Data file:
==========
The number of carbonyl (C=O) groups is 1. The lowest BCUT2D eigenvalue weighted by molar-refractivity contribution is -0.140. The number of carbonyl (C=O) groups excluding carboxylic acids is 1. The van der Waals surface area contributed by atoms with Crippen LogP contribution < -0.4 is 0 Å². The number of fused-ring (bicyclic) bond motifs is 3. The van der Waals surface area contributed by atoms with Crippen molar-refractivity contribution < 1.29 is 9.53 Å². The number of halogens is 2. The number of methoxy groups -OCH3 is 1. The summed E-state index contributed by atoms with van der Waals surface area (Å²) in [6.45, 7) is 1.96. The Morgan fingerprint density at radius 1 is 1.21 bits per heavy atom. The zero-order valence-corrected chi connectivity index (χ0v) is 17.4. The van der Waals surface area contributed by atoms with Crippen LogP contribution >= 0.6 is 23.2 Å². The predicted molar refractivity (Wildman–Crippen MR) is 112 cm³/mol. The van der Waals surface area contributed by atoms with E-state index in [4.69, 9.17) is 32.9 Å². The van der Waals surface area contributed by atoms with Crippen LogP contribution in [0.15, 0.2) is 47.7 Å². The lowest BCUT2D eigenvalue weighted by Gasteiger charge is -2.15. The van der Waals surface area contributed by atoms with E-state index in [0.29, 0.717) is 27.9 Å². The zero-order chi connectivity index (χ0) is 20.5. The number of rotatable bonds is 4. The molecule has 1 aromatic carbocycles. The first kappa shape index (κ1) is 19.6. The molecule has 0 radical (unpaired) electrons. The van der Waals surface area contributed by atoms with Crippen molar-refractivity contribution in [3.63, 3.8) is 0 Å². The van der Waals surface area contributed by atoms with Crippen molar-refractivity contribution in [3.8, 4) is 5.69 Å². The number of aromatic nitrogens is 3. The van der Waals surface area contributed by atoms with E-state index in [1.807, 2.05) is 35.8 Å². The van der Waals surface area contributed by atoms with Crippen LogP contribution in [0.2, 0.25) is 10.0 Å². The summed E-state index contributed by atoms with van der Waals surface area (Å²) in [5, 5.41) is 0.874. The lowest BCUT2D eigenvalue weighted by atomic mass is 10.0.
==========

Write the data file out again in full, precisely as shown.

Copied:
The number of carbonyl (C=O) groups is 1. The lowest BCUT2D eigenvalue weighted by molar-refractivity contribution is -0.140. The number of carbonyl (C=O) groups excluding carboxylic acids is 1. The van der Waals surface area contributed by atoms with Crippen LogP contribution < -0.4 is 0 Å². The number of fused-ring (bicyclic) bond motifs is 3. The van der Waals surface area contributed by atoms with Crippen molar-refractivity contribution < 1.29 is 9.53 Å². The number of halogens is 2. The number of methoxy groups -OCH3 is 1. The summed E-state index contributed by atoms with van der Waals surface area (Å²) in [6.45, 7) is 1.96. The Morgan fingerprint density at radius 1 is 1.21 bits per heavy atom. The zero-order valence-corrected chi connectivity index (χ0v) is 17.4. The van der Waals surface area contributed by atoms with Crippen LogP contribution >= 0.6 is 23.2 Å². The predicted molar refractivity (Wildman–Crippen MR) is 112 cm³/mol. The van der Waals surface area contributed by atoms with E-state index in [4.69, 9.17) is 32.9 Å². The van der Waals surface area contributed by atoms with Crippen LogP contribution in [0.15, 0.2) is 47.7 Å². The lowest BCUT2D eigenvalue weighted by Gasteiger charge is -2.15. The van der Waals surface area contributed by atoms with E-state index in [0.29, 0.717) is 27.9 Å². The zero-order chi connectivity index (χ0) is 20.5. The number of rotatable bonds is 4. The molecule has 1 aromatic carbocycles. The first kappa shape index (κ1) is 19.6. The molecule has 0 radical (unpaired) electrons. The van der Waals surface area contributed by atoms with Crippen molar-refractivity contribution in [3.63, 3.8) is 0 Å². The van der Waals surface area contributed by atoms with Crippen molar-refractivity contribution in [3.8, 4) is 5.69 Å². The number of aromatic nitrogens is 3. The van der Waals surface area contributed by atoms with E-state index in [1.807, 2.05) is 35.8 Å². The van der Waals surface area contributed by atoms with Crippen LogP contribution in [0.2, 0.25) is 10.0 Å². The summed E-state index contributed by atoms with van der Waals surface area (Å²) in [5, 5.41) is 0.874. The lowest BCUT2D eigenvalue weighted by atomic mass is 10.0.